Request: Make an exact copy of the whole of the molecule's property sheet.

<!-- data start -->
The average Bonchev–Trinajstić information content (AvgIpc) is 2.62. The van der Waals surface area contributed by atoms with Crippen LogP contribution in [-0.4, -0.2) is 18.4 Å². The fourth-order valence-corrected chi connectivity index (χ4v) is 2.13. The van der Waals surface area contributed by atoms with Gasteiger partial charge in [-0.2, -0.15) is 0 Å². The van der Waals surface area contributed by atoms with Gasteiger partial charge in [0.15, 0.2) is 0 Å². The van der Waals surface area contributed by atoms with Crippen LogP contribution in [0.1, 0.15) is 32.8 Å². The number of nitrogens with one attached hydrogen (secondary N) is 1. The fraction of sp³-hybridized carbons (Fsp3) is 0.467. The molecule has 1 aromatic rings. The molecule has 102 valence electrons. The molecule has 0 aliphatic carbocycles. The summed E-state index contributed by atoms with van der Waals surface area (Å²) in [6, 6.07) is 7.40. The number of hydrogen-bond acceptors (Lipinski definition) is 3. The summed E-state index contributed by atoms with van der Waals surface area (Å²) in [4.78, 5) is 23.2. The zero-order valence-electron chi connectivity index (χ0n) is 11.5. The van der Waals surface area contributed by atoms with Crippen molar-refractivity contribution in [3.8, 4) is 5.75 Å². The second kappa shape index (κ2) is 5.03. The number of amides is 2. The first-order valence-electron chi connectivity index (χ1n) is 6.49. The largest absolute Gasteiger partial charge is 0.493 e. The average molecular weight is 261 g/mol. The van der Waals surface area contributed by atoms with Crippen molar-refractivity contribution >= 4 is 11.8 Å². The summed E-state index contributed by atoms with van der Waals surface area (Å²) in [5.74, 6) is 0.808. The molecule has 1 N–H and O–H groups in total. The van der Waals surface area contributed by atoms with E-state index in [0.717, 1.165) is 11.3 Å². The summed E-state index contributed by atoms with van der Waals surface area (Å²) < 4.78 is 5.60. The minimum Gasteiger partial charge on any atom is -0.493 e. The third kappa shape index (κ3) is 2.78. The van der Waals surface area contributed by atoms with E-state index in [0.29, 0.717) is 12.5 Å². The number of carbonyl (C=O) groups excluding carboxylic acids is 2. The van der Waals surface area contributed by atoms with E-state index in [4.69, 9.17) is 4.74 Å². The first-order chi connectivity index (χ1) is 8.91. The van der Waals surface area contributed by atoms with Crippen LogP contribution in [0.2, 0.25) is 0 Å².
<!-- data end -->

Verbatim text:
The average Bonchev–Trinajstić information content (AvgIpc) is 2.62. The van der Waals surface area contributed by atoms with Crippen LogP contribution in [-0.4, -0.2) is 18.4 Å². The fourth-order valence-corrected chi connectivity index (χ4v) is 2.13. The van der Waals surface area contributed by atoms with Gasteiger partial charge in [-0.2, -0.15) is 0 Å². The van der Waals surface area contributed by atoms with Gasteiger partial charge in [0.15, 0.2) is 0 Å². The van der Waals surface area contributed by atoms with Crippen LogP contribution in [0.1, 0.15) is 32.8 Å². The number of nitrogens with one attached hydrogen (secondary N) is 1. The fraction of sp³-hybridized carbons (Fsp3) is 0.467. The molecule has 1 aromatic rings. The molecule has 102 valence electrons. The molecule has 0 aliphatic carbocycles. The summed E-state index contributed by atoms with van der Waals surface area (Å²) in [6, 6.07) is 7.40. The number of hydrogen-bond acceptors (Lipinski definition) is 3. The summed E-state index contributed by atoms with van der Waals surface area (Å²) in [4.78, 5) is 23.2. The zero-order valence-electron chi connectivity index (χ0n) is 11.5. The van der Waals surface area contributed by atoms with Crippen molar-refractivity contribution in [3.8, 4) is 5.75 Å². The second kappa shape index (κ2) is 5.03. The number of amides is 2. The first-order valence-electron chi connectivity index (χ1n) is 6.49. The largest absolute Gasteiger partial charge is 0.493 e. The average molecular weight is 261 g/mol. The van der Waals surface area contributed by atoms with Crippen molar-refractivity contribution >= 4 is 11.8 Å². The summed E-state index contributed by atoms with van der Waals surface area (Å²) in [5.74, 6) is 0.808. The molecule has 1 N–H and O–H groups in total. The van der Waals surface area contributed by atoms with E-state index in [0.717, 1.165) is 11.3 Å². The summed E-state index contributed by atoms with van der Waals surface area (Å²) < 4.78 is 5.60. The minimum Gasteiger partial charge on any atom is -0.493 e. The third kappa shape index (κ3) is 2.78. The van der Waals surface area contributed by atoms with E-state index in [0.29, 0.717) is 12.5 Å². The number of carbonyl (C=O) groups excluding carboxylic acids is 2. The van der Waals surface area contributed by atoms with E-state index in [4.69, 9.17) is 4.74 Å². The first-order chi connectivity index (χ1) is 8.91. The van der Waals surface area contributed by atoms with Crippen LogP contribution in [0.2, 0.25) is 0 Å².